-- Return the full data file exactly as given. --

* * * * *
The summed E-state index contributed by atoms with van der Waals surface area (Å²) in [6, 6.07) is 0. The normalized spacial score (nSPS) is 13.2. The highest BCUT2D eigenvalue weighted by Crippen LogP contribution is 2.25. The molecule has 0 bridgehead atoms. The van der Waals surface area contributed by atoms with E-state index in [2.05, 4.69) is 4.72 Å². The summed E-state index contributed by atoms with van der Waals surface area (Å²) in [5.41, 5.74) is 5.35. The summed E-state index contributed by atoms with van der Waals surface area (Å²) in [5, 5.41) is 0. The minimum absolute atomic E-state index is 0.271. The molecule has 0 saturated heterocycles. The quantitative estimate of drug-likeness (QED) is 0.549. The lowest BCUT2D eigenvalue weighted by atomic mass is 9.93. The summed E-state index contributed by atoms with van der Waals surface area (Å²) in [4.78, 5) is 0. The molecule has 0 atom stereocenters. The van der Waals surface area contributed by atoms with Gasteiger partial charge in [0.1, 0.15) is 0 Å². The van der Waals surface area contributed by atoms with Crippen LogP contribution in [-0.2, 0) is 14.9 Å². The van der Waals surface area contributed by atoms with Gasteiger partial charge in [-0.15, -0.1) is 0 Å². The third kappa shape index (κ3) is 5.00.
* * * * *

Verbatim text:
The summed E-state index contributed by atoms with van der Waals surface area (Å²) in [6, 6.07) is 0. The normalized spacial score (nSPS) is 13.2. The highest BCUT2D eigenvalue weighted by Crippen LogP contribution is 2.25. The molecule has 0 bridgehead atoms. The van der Waals surface area contributed by atoms with E-state index in [2.05, 4.69) is 4.72 Å². The summed E-state index contributed by atoms with van der Waals surface area (Å²) in [5.41, 5.74) is 5.35. The summed E-state index contributed by atoms with van der Waals surface area (Å²) in [5, 5.41) is 0. The minimum absolute atomic E-state index is 0.271. The molecule has 0 saturated heterocycles. The quantitative estimate of drug-likeness (QED) is 0.549. The lowest BCUT2D eigenvalue weighted by atomic mass is 9.93. The summed E-state index contributed by atoms with van der Waals surface area (Å²) in [4.78, 5) is 0. The molecule has 0 atom stereocenters. The van der Waals surface area contributed by atoms with Gasteiger partial charge in [0.1, 0.15) is 0 Å². The van der Waals surface area contributed by atoms with Crippen LogP contribution in [-0.2, 0) is 14.9 Å². The van der Waals surface area contributed by atoms with Gasteiger partial charge in [-0.15, -0.1) is 0 Å². The third kappa shape index (κ3) is 5.00.